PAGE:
National Portrait Gallery historian Dr Sarah Engledow  in front of the portrait by Brett Whiteley  of
 Patrick White.

National Portrait Gallery historian Dr Sarah Engledow in front of the portrait by Brett Whiteley of Patrick White. Photo: Mark Mohell

Close to the 20th anniversary of artist Brett Whiteley's death and the 100th anniversary of writer Patrick White's birth, the National Portrait Gallery has thrown a focus on the two men's tempestuous relationship.

The gallery is displaying Whiteley's famous portrait of White - Patrick White at Centennial Park 1979-1980 - in all its glorious Sydney Harbour blues and a small handwritten list stuck in the bottom right-hand corner that caused so much consternation between the two stars of Australia's artistic scene.

The small exhibition White Whiteley also includes 11 studies of White by Whiteley in preparation for the portrait or after the painting was completed. The works have been drawn from collections of the NSW state parliament, Brett Whiteley Studio and the Art Gallery of NSW.

Gallery historian Sarah Engledow said during the process of painting the portrait, Whiteley asked White to supply a list of his likes and dislikes.

White duly came up with a list of likes that included ''silence with birdsong'', ''the company of friends'', ''whiskey'', ''sex'', ''pugs'' and ''the thought of an Australian republic'' and dislikes that included ''harsh noises'', ''the PR machine'', ''writing'', ''the RAS show'', ''TV'' and ''the overgrown school prefects from whom we never escape''.

Dr Engledow said White never wanted the list to appear on the painting and its inclusion led to a terrible fight between the pair.

''He put up with it for a while but over time as he became increasingly disenchanted with and disappointed by Whiteley - and as you know Patrick White became disappointed with almost everyone in the end, because his own standards were so high,'' she said.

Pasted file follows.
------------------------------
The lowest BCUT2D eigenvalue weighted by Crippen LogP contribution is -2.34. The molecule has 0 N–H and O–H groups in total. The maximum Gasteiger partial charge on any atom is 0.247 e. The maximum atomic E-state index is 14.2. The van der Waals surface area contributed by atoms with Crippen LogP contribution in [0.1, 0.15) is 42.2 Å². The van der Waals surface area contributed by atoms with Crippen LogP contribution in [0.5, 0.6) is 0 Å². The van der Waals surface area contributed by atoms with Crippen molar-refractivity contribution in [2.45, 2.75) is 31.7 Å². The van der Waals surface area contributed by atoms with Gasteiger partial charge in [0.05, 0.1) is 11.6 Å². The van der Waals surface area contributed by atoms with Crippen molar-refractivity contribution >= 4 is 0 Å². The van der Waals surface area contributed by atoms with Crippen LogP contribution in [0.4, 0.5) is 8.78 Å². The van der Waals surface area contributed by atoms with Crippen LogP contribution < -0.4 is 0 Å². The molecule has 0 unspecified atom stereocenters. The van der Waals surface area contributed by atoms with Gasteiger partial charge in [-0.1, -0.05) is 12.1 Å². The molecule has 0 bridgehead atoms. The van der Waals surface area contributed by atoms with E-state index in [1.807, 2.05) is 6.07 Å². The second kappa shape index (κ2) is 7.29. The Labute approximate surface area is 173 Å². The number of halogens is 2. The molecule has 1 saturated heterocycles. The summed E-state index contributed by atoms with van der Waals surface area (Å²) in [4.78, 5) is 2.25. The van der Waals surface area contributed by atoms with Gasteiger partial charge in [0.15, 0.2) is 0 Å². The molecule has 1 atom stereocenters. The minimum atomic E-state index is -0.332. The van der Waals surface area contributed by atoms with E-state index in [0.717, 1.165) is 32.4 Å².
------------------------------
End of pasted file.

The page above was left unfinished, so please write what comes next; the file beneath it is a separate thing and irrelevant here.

White wrote an incendiary letter to Whiteley in which he reckoned ''one sees that this kind of dishonesty is behind everything you do''. Whitely replied he was only trying to tell the truth and, ''I'll just have to reset the computer and press forget.''

Dr Engledow said, ''I don't know whether that was the absolute end of their relationship''.

''But as you can see, the list of White's loves and hates is really quite banal - it could be anyone's. But when you're a Nobel Prize winner and a writer of the great stature of Patrick White, it is a bit embarrassing to have a list that says whiskey, sex and pugs.''

Dr Engledow said the studies of White were ''a fascinating insight into various aspects and phases of Whiteley's practices''.

''It doesn't so much show different perspectives on White, because he looks quite cranky in them all,'' she said. ''Even though it is an exhibition of portraits of the same person, every single one of them is fascinating in its own right. There is one drawing in the exhibition that you wouldn't pick as a Whiteley because it's so meticulously rendered and it's so wonderfully observational. It doesn't have any of Whiteley's characteristic flourishes or sinuous lines.''

White Whiteley will be shown at the National Portrait Gallery until July 22.